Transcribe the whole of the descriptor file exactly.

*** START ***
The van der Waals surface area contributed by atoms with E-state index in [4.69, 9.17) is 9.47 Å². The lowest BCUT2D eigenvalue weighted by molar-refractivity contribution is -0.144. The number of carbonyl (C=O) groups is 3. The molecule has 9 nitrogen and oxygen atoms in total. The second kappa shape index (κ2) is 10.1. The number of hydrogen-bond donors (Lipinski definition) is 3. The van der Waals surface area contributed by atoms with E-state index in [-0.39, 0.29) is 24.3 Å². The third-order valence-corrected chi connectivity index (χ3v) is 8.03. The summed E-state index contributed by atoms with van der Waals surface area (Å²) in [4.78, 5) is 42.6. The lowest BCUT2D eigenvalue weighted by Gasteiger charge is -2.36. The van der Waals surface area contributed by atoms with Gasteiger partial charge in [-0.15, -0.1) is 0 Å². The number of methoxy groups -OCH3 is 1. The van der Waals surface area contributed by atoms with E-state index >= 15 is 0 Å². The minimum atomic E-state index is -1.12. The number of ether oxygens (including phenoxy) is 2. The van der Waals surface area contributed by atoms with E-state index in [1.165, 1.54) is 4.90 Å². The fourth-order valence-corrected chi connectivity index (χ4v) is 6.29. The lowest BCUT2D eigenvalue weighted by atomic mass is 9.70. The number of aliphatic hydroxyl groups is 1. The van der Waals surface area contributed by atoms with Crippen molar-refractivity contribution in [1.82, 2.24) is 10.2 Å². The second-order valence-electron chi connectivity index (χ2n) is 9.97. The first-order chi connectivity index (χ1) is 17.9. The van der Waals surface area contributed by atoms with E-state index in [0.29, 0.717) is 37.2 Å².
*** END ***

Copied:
The van der Waals surface area contributed by atoms with E-state index in [4.69, 9.17) is 9.47 Å². The lowest BCUT2D eigenvalue weighted by molar-refractivity contribution is -0.144. The number of carbonyl (C=O) groups is 3. The molecule has 9 nitrogen and oxygen atoms in total. The second kappa shape index (κ2) is 10.1. The number of hydrogen-bond donors (Lipinski definition) is 3. The van der Waals surface area contributed by atoms with E-state index in [-0.39, 0.29) is 24.3 Å². The third-order valence-corrected chi connectivity index (χ3v) is 8.03. The summed E-state index contributed by atoms with van der Waals surface area (Å²) in [4.78, 5) is 42.6. The lowest BCUT2D eigenvalue weighted by Gasteiger charge is -2.36. The van der Waals surface area contributed by atoms with Gasteiger partial charge in [-0.15, -0.1) is 0 Å². The number of methoxy groups -OCH3 is 1. The van der Waals surface area contributed by atoms with E-state index >= 15 is 0 Å². The minimum atomic E-state index is -1.12. The number of ether oxygens (including phenoxy) is 2. The van der Waals surface area contributed by atoms with E-state index in [1.165, 1.54) is 4.90 Å². The fourth-order valence-corrected chi connectivity index (χ4v) is 6.29. The lowest BCUT2D eigenvalue weighted by atomic mass is 9.70. The number of aliphatic hydroxyl groups is 1. The van der Waals surface area contributed by atoms with Crippen molar-refractivity contribution in [1.82, 2.24) is 10.2 Å². The second-order valence-electron chi connectivity index (χ2n) is 9.97. The first-order chi connectivity index (χ1) is 17.9. The van der Waals surface area contributed by atoms with E-state index in [0.29, 0.717) is 37.2 Å².